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Flu Cases on the Rise in Greene County

An Mai

The number of flu cases in Greene County continues to climb.  According to the Springfield-Greene County Health Department, there were 364 lab-confirmed reports of flu the week of December 31.

Much of the time, the flu requires only a visit or a virtual visit to a primary care doctor or other clinic.  Telemedicine is an option that allows a patient to stay home and be seen by a doctor via an electronic device such as a cell phone or laptop.  Other options include a visit to a primary care doctor, urgent care, a convenient care clinic or a retail clinic.

There are times, however, when a visit to the emergency room is warranted.

According to the health department signs to watch for in children include:

  • Fast breathing or trouble breathing
  • Bluish skin color
  • Fever with a rash
  • Not waking up or interacting
  • Not drinking enough fluids
  • Being so irritable that the child does not want to be held
  • Flu-like symptoms improve but then return with fever and a worse cough

In infants symptoms that require emergency care also include being unable to eat, no tears when crying and significantly fewer wet diapers than normal.
In adults, ER visits are needed when:

  • A person has difficulty breathing or shortness of breath
  • Pain or pressure in the chest or abdomen
  • Sudden dizziness or confusion
  • Severe or persistent vomiting
  • Flu-like symptoms that improve but then return with fever and worse cough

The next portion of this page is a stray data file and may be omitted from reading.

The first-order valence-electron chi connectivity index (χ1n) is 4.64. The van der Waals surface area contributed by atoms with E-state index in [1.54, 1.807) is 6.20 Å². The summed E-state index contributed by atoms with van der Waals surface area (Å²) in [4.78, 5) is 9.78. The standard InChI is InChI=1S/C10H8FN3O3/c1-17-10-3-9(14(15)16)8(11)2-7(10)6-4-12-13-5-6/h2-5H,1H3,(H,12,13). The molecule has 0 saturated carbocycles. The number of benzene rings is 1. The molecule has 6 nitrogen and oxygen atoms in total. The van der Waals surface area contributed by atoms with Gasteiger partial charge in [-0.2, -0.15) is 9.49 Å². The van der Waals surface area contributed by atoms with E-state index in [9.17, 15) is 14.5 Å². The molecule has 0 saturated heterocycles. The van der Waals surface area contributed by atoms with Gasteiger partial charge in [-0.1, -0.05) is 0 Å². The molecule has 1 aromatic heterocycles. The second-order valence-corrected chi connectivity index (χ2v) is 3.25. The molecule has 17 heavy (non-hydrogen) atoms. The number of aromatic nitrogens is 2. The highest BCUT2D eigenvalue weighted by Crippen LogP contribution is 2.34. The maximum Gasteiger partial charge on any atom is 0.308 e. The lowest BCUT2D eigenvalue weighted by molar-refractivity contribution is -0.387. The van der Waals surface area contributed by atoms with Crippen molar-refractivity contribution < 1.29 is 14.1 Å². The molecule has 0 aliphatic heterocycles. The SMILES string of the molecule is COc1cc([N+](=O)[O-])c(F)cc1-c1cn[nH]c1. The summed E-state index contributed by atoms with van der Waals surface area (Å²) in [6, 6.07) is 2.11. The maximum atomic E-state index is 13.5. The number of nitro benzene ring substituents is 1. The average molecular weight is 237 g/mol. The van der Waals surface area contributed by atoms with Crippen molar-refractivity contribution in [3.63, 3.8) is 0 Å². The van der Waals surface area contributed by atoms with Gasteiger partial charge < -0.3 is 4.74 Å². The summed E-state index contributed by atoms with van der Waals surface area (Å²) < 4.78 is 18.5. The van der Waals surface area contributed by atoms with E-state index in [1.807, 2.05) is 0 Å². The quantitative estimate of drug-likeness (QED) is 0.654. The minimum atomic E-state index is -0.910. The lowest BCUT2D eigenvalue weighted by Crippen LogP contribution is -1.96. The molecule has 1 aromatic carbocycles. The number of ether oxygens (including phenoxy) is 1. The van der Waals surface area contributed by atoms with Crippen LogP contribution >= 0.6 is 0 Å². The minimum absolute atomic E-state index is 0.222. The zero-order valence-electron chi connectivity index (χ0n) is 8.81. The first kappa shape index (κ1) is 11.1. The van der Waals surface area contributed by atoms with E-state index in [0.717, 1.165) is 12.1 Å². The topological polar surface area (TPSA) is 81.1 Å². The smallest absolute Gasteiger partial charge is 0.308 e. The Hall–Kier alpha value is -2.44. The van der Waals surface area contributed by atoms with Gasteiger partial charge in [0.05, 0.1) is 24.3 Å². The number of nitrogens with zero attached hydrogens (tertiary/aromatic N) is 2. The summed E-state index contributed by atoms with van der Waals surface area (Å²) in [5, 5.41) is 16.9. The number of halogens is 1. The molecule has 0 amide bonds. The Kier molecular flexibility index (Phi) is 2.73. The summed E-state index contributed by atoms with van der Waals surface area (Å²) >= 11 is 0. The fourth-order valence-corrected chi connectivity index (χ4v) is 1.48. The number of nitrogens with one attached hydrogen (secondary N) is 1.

The health department says it’s not too late to get a flu vaccine.  Even if it proves to be less effective this year, a vaccine can lead to less severe illness if you do get the flu.  
According to the health department, in addition to getting vaccinated, you can also help prevent the spread of many viruses by practicing proven disease prevention methods. This includes:

  • Washing your hands often with soap and water. If soap and water are not available, use an alcohol-based hand sanitizer and then wash your hands with soap as soon as you are able.
  • Avoid touching your eyes, nose and mouth. This is how germs are spread.
  • Try to avoid close contact with sick people.
Michele Skalicky has worked at KSMU since the station occupied the old white house at National and Grand. She enjoys working on both the announcing side and in news and has been the recipient of statewide and national awards for news reporting. She likes to tell stories that make a difference. Michele enjoys outdoor activities, including hiking, camping and leisurely kayaking.